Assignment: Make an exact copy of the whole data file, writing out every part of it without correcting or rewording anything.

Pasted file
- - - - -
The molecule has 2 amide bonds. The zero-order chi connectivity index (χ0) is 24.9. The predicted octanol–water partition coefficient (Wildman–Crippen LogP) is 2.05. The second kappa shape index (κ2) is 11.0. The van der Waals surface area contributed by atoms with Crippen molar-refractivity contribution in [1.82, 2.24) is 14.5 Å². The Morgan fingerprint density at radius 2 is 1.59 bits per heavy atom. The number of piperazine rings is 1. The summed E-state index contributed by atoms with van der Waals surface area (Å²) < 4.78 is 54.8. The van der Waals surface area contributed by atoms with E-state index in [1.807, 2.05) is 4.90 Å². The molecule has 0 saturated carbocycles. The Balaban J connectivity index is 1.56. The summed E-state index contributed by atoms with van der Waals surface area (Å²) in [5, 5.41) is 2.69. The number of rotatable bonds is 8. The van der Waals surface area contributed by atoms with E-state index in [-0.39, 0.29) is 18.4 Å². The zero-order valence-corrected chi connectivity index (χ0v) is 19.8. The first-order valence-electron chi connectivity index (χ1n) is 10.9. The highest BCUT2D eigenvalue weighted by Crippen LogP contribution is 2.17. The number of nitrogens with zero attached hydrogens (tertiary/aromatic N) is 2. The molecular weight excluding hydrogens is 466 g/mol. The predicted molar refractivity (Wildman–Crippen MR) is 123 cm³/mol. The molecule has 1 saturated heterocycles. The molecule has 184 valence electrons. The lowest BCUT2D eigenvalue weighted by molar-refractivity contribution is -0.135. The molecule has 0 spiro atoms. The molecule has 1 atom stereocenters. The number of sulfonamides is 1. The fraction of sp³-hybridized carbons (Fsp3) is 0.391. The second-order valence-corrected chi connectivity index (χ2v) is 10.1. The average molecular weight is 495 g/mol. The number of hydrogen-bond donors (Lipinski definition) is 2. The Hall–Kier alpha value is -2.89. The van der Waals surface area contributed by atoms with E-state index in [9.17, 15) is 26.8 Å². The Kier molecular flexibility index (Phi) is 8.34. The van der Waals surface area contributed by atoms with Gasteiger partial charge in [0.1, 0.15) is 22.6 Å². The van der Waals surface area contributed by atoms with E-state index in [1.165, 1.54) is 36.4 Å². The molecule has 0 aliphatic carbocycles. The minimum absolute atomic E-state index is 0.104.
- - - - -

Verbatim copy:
The molecule has 2 amide bonds. The zero-order chi connectivity index (χ0) is 24.9. The predicted octanol–water partition coefficient (Wildman–Crippen LogP) is 2.05. The second kappa shape index (κ2) is 11.0. The van der Waals surface area contributed by atoms with Crippen molar-refractivity contribution in [1.82, 2.24) is 14.5 Å². The Morgan fingerprint density at radius 2 is 1.59 bits per heavy atom. The number of piperazine rings is 1. The summed E-state index contributed by atoms with van der Waals surface area (Å²) < 4.78 is 54.8. The van der Waals surface area contributed by atoms with E-state index in [1.807, 2.05) is 4.90 Å². The molecule has 0 saturated carbocycles. The Balaban J connectivity index is 1.56. The summed E-state index contributed by atoms with van der Waals surface area (Å²) in [5, 5.41) is 2.69. The number of rotatable bonds is 8. The van der Waals surface area contributed by atoms with E-state index in [-0.39, 0.29) is 18.4 Å². The zero-order valence-corrected chi connectivity index (χ0v) is 19.8. The first-order valence-electron chi connectivity index (χ1n) is 10.9. The highest BCUT2D eigenvalue weighted by Crippen LogP contribution is 2.17. The number of nitrogens with zero attached hydrogens (tertiary/aromatic N) is 2. The molecular weight excluding hydrogens is 466 g/mol. The predicted molar refractivity (Wildman–Crippen MR) is 123 cm³/mol. The molecule has 1 saturated heterocycles. The molecule has 184 valence electrons. The lowest BCUT2D eigenvalue weighted by molar-refractivity contribution is -0.135. The molecule has 0 spiro atoms. The molecule has 1 atom stereocenters. The number of sulfonamides is 1. The fraction of sp³-hybridized carbons (Fsp3) is 0.391. The second-order valence-corrected chi connectivity index (χ2v) is 10.1. The average molecular weight is 495 g/mol. The number of hydrogen-bond donors (Lipinski definition) is 2. The Hall–Kier alpha value is -2.89. The van der Waals surface area contributed by atoms with E-state index in [9.17, 15) is 26.8 Å². The Kier molecular flexibility index (Phi) is 8.34. The van der Waals surface area contributed by atoms with Gasteiger partial charge in [0.1, 0.15) is 22.6 Å². The van der Waals surface area contributed by atoms with E-state index in [1.165, 1.54) is 36.4 Å². The molecule has 0 aliphatic carbocycles. The minimum absolute atomic E-state index is 0.104.